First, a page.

Anatomy of a Job Done Right

We just finished up a job for a local Ag equipment dealer. As usual it had its challenges and problems but, it was instructive how when we were all working to a common goal, problems become molehills and things happen.

They talked to us about 4 weeks ago about putting some outlets along their fence, getting electricity to their sign and putting some lighting on their loading dock. OK, fine.

They sell manure spreaders and cattle feeders. If you’re not from our area, a current manure spreader is a 60,000 GVW truck (the size of a semi) on the interstate and throws manure about a hundred feet. The tractor towed units are of similar size, BIG.

Truck Mounted manure Spreader

A Manure Spreader

The other thing is it can be very difficult to start diesel engines in the cold; nearly all of them have block heaters for that reason. Most of these take the same power as the space heaters you can buy your favorite retailer (1500W or a 20 Amp circuit just like your bathroom).

Customers sign lighted for the first time

What our design here entailed was 5 stations where you could plug-in two vehicles each, another circuit to the sign and two more circuits at the dock, with the lights on one of them and a subpanel in the office.

The major sticking point on this project (we were the 3d contractor, about, to look at it) has been their corporate policy. A contract above a certain amount has to go thru their (and our non-existent) legal department, with 60 page contracts and miscellaneous horses**t.

The other contractors had all come in about $1000 over this limit, as did we. They told us about the problem and the limit and we worked together on it.

Dock lights on at dusk

First they offered to supply the lights and pole for the dock, and I found a good used breaker box for it, that knocked about $600 off the price. Then I found a small manufacturer in Wisconsin that makes pedestals. These are what we use now instead of mounting boxes on fence posts and such. They cost somewhat more but install in about 20 minutes instead of 2.5 hours. These were about half the price I could find any other brand for and custom configured to boot.

We still needed a little to make their requirement so my partner and I agreed we’d personally do most of the work and just eat it. And they helped with material acquisition cash flow.

We’ve got just a few details (covers and such) to finish this morning, we made some money and they’re thrilled that after three years of trying they’ve got it done. It looks really good, too.

The pedestals used on this project

We had a few delays along the way to nobodies surprise. The pedestals were a few days late, the brand new trencher we rented blew a hydraulic hose (defective hose end) in the middle of the job, and such.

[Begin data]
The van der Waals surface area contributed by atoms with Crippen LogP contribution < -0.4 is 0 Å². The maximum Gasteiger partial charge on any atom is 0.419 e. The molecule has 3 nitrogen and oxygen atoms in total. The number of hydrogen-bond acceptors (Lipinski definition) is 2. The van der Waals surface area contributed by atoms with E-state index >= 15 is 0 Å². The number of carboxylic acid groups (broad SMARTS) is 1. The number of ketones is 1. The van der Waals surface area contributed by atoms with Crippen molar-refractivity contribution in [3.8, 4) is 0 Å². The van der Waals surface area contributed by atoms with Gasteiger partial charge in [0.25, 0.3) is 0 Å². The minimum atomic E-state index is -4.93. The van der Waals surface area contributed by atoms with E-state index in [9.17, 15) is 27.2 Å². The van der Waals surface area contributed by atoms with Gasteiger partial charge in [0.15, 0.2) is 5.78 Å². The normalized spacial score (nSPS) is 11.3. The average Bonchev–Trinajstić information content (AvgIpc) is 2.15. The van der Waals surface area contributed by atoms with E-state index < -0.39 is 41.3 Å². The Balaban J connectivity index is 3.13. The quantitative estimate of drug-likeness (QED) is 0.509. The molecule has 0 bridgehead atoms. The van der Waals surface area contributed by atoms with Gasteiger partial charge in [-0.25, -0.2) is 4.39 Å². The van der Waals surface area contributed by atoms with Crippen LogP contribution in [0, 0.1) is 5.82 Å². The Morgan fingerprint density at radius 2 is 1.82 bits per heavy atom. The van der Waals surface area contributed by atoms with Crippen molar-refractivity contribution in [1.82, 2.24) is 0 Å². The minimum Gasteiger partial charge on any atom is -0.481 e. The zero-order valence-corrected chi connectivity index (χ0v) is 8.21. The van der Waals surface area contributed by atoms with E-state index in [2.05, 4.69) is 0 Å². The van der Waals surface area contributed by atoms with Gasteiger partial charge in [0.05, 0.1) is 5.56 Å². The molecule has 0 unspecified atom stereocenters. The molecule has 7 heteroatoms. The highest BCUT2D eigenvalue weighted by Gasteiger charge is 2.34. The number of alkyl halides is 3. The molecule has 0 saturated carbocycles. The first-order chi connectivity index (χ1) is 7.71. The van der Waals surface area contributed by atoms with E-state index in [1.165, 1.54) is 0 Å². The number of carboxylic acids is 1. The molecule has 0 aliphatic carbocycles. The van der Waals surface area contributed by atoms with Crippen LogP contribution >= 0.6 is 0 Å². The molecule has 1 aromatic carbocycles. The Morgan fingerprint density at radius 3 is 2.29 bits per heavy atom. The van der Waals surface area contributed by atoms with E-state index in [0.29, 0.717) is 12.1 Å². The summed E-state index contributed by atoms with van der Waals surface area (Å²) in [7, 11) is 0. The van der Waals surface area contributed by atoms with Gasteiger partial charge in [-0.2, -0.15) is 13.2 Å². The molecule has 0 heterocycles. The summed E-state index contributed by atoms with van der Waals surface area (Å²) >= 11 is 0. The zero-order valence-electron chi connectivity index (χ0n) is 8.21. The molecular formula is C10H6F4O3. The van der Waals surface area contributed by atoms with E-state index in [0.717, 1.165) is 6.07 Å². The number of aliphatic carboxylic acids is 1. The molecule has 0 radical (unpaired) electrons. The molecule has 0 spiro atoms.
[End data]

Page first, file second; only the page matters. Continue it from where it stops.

The trencher in service

About that trencher, it’s a lower cost brand I’ve never heard of, it’s one of those you walk behind, but with a 4 foot boom and track drive and steerable, which most walk behind units aren’t. It was perfect for this job and is now on my acquisition list (not near the top but it’s on there). Now if they would put some kind of backfill blade on these. It didn’t matter here (and rarely in Ag work, most of our clients have tractors and blades), but you can have a ridiculous amount of shoveling; backfilling even a couple of hundred feet of trench.

This has been one of those jobs where because everyone was working to a common goal, it came together. If the customer had been hard to work with it would have cost him a couple of thousand dollars more, or never have gotten done. They’ve become friends and supporters too, which is even better.

I wish they all went this way.

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About NEO
Lineman, Electrician, Industrial Control technician, Staking Engineer, Inspector, Quality Assurance Manager, Chief Operations Officer

2 Responses to Anatomy of a Job Done Right

  1. loopyloo305 says:

    It is a good feeling when you accomplish what you want to and make the people you are trying to help happy! My husband does this quite often with people that want small jobs done, in carpentry, he will even work by the hour or do part of it and come back later and do the rest. Which is probably why he has not been out of a job in over thirty years!

    Like

  2. Exactly Loopyloo, when you can really satisfy something a customer wants, you end up with not only a satisfied customer but: a friend and supporter, too. Part of the reason I posted this is because, like everyone, I tend to think about the problem customers, one has to, of course, but one must remember the ones that go right also.

    Being flexible helps in so many ways, that one of the reasons we don’t want to get very big, the required bureaucracy would ruin that. There is my lesson in business (and government) theory for the day.

    Like

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